Reporting from Washington — President Obama will ask Congress to pass a $100-billion plan to expand and permanently extend the tax credits for businesses that invest in research and development, part of a larger plan for spurring the economy that he is to unveil in greater detail Wednesday.
In an address at a Cleveland-area community college, Obama will call for an increase to 17% from 14% in one of the credit options available to businesses, an administration official said Sunday.
Obama will propose paying for the plan in part by closing corporate tax breaks for multinational corporations and some energy companies.
The president will announce his plan to extend the tax credits along with proposals to increase spending on highways and other infrastructure projects and to continue the middle-class portion of the Bush administration tax cuts. Those tax cuts are scheduled to expire in four months.
The president's proposals are likely to have only a modest effect on the economy in the short term. Republicans oppose Obama's economic policy, making more sweeping proposals politically untenable for the Democratic president.
Obama chose Cuyahoga Community College as the site of his announcement partly to contrast his plans with those of Ohio's John A. Boehner, the House Republican leader, who offered his own thoughts on the economy during a recent address nearby. Boehner stands to become speaker of the House if Democrats lose control of the chamber in November's congressional election.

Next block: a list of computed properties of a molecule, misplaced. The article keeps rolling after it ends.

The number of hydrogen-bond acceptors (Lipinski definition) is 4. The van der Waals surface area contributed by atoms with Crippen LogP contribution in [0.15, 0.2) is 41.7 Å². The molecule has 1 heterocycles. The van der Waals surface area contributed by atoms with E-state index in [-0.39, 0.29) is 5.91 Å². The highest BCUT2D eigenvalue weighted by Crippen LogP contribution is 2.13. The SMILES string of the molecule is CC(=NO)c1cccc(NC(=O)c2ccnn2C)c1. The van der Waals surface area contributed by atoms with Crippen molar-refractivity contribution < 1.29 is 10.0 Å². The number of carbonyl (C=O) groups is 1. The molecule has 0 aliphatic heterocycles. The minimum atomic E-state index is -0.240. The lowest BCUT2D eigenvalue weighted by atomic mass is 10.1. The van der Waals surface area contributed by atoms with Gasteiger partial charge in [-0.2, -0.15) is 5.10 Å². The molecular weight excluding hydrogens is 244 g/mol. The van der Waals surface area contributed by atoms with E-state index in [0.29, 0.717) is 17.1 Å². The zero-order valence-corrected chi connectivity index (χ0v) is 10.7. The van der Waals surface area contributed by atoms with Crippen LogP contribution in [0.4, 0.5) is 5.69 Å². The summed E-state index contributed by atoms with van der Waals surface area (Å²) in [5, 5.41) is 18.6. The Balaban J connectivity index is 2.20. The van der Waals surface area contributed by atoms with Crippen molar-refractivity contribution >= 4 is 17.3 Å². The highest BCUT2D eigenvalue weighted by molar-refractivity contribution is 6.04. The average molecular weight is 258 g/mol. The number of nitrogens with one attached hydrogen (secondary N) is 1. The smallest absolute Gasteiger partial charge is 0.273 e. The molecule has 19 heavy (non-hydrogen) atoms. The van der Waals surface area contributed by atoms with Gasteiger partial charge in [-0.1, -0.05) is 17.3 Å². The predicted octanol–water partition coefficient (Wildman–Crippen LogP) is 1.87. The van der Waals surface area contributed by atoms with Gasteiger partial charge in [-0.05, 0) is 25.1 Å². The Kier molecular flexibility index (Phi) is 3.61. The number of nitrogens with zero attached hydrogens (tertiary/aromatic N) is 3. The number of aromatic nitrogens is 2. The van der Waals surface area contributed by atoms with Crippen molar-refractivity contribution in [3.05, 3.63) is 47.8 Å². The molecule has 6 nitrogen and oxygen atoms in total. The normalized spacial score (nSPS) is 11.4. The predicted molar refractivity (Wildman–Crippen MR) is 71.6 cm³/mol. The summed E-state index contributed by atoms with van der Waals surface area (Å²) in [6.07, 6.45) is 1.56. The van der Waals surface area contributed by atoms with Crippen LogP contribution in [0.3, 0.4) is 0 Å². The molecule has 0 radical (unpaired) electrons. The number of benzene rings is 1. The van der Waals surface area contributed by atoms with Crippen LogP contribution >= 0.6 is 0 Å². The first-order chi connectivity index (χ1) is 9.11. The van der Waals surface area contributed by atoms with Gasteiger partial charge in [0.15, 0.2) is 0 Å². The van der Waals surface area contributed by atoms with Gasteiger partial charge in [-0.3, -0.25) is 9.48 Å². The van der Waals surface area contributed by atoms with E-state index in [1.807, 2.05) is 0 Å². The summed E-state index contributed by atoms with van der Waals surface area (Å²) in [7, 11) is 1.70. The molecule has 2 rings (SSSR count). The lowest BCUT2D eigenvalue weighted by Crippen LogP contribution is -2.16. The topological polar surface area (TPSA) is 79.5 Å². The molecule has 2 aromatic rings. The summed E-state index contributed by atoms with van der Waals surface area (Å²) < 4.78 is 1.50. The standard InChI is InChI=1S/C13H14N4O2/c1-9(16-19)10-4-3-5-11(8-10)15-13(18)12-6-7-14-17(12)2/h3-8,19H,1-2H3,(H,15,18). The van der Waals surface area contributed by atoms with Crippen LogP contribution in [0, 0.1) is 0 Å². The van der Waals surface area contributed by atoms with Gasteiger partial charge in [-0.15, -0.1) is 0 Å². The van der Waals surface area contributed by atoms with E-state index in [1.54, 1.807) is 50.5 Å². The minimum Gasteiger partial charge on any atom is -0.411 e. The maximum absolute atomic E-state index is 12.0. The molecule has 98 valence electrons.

Obama also intends to present listeners with a choice between his ideas on the economy and the GOP's "failed policies and failed philosophy," White House Communications Director Dan Pfeiffer said.
In his weekly radio and Internet address over the weekend, Obama noted the nation's continuing unemployment woes but took credit for policies that "stopped the bleeding" in the jobs market.
"This Labor Day, we are reminded that we didn't become the most prosperous country in the world by rewarding greed and recklessness," Obama said in the address. "We did it by rewarding hard work and responsibility. We did it by recognizing that we rise or we fall together as one nation, one people, all of us vested in one another."
Boehner and other Republicans oppose the president's general philosophy, along with most proposals that have been floated by Democrats. In his remarks in late August, Boehner said the economy was bound up by "endless spending sprees, entangled tax structures and bureaucracy run amok." He called on Obama to get rid of his entire economic team and draft a plan to return federal spending to its 2008 levels.
On Monday, Obama is set to travel to Milwaukee to mark the Labor Day holiday and talk about the economy. He also plans to hold a news conference Friday at the White House.
He is also expected to announce soon a replacement for his newly departed head of the Council of Economic Advisors. Christina Romer stepped down from that position last week to return to her job as an economics professor at UC Berkeley.